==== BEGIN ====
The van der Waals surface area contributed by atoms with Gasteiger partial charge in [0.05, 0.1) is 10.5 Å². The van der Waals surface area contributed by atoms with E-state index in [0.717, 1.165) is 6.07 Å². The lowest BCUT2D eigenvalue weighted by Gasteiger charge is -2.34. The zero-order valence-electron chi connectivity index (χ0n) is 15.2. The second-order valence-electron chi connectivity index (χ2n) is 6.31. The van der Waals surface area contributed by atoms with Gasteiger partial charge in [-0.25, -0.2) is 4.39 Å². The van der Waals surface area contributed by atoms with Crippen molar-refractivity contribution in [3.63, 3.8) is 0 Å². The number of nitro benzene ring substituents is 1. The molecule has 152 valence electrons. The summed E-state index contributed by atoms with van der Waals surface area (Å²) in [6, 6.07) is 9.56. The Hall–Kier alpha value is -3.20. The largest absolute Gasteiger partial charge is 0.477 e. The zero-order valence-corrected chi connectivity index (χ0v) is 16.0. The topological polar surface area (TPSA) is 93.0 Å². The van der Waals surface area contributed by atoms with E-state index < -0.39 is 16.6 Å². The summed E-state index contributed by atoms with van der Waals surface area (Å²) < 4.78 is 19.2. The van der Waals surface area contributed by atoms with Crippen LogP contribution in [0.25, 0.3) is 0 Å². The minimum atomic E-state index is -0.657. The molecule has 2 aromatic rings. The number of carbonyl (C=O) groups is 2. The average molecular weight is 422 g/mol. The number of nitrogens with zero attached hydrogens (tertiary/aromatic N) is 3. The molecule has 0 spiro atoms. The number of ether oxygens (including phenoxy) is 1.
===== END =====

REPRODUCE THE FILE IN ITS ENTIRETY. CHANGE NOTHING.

The van der Waals surface area contributed by atoms with Gasteiger partial charge in [0.05, 0.1) is 10.5 Å². The van der Waals surface area contributed by atoms with E-state index in [0.717, 1.165) is 6.07 Å². The lowest BCUT2D eigenvalue weighted by Gasteiger charge is -2.34. The zero-order valence-electron chi connectivity index (χ0n) is 15.2. The second-order valence-electron chi connectivity index (χ2n) is 6.31. The van der Waals surface area contributed by atoms with Gasteiger partial charge in [-0.25, -0.2) is 4.39 Å². The van der Waals surface area contributed by atoms with Crippen molar-refractivity contribution in [3.63, 3.8) is 0 Å². The number of nitro benzene ring substituents is 1. The molecule has 152 valence electrons. The summed E-state index contributed by atoms with van der Waals surface area (Å²) in [6, 6.07) is 9.56. The Hall–Kier alpha value is -3.20. The largest absolute Gasteiger partial charge is 0.477 e. The zero-order valence-corrected chi connectivity index (χ0v) is 16.0. The topological polar surface area (TPSA) is 93.0 Å². The van der Waals surface area contributed by atoms with E-state index < -0.39 is 16.6 Å². The summed E-state index contributed by atoms with van der Waals surface area (Å²) < 4.78 is 19.2. The van der Waals surface area contributed by atoms with Crippen LogP contribution in [0.25, 0.3) is 0 Å². The minimum atomic E-state index is -0.657. The molecule has 2 aromatic rings. The number of carbonyl (C=O) groups is 2. The average molecular weight is 422 g/mol. The number of nitrogens with zero attached hydrogens (tertiary/aromatic N) is 3. The molecule has 0 spiro atoms. The number of ether oxygens (including phenoxy) is 1.